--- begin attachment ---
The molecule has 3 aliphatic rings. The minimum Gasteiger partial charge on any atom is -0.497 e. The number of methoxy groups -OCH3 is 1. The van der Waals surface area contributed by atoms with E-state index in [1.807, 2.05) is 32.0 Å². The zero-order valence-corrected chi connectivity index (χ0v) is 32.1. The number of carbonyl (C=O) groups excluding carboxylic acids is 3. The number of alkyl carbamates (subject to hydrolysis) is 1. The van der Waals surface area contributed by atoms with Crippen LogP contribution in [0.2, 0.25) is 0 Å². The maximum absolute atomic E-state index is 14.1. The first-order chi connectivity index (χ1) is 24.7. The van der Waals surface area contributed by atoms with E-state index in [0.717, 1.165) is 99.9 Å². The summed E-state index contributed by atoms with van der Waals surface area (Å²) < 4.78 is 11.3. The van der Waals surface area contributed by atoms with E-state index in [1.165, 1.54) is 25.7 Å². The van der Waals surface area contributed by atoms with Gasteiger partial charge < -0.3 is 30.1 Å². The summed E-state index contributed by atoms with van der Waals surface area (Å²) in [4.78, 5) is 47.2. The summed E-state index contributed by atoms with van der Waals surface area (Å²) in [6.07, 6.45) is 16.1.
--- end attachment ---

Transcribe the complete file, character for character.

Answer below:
The molecule has 3 aliphatic rings. The minimum Gasteiger partial charge on any atom is -0.497 e. The number of methoxy groups -OCH3 is 1. The van der Waals surface area contributed by atoms with E-state index in [1.807, 2.05) is 32.0 Å². The zero-order valence-corrected chi connectivity index (χ0v) is 32.1. The number of carbonyl (C=O) groups excluding carboxylic acids is 3. The number of alkyl carbamates (subject to hydrolysis) is 1. The van der Waals surface area contributed by atoms with Crippen LogP contribution in [0.2, 0.25) is 0 Å². The maximum absolute atomic E-state index is 14.1. The first-order chi connectivity index (χ1) is 24.7. The van der Waals surface area contributed by atoms with E-state index in [0.717, 1.165) is 99.9 Å². The summed E-state index contributed by atoms with van der Waals surface area (Å²) < 4.78 is 11.3. The van der Waals surface area contributed by atoms with E-state index in [1.165, 1.54) is 25.7 Å². The van der Waals surface area contributed by atoms with Gasteiger partial charge < -0.3 is 30.1 Å². The summed E-state index contributed by atoms with van der Waals surface area (Å²) in [4.78, 5) is 47.2. The summed E-state index contributed by atoms with van der Waals surface area (Å²) in [6.07, 6.45) is 16.1.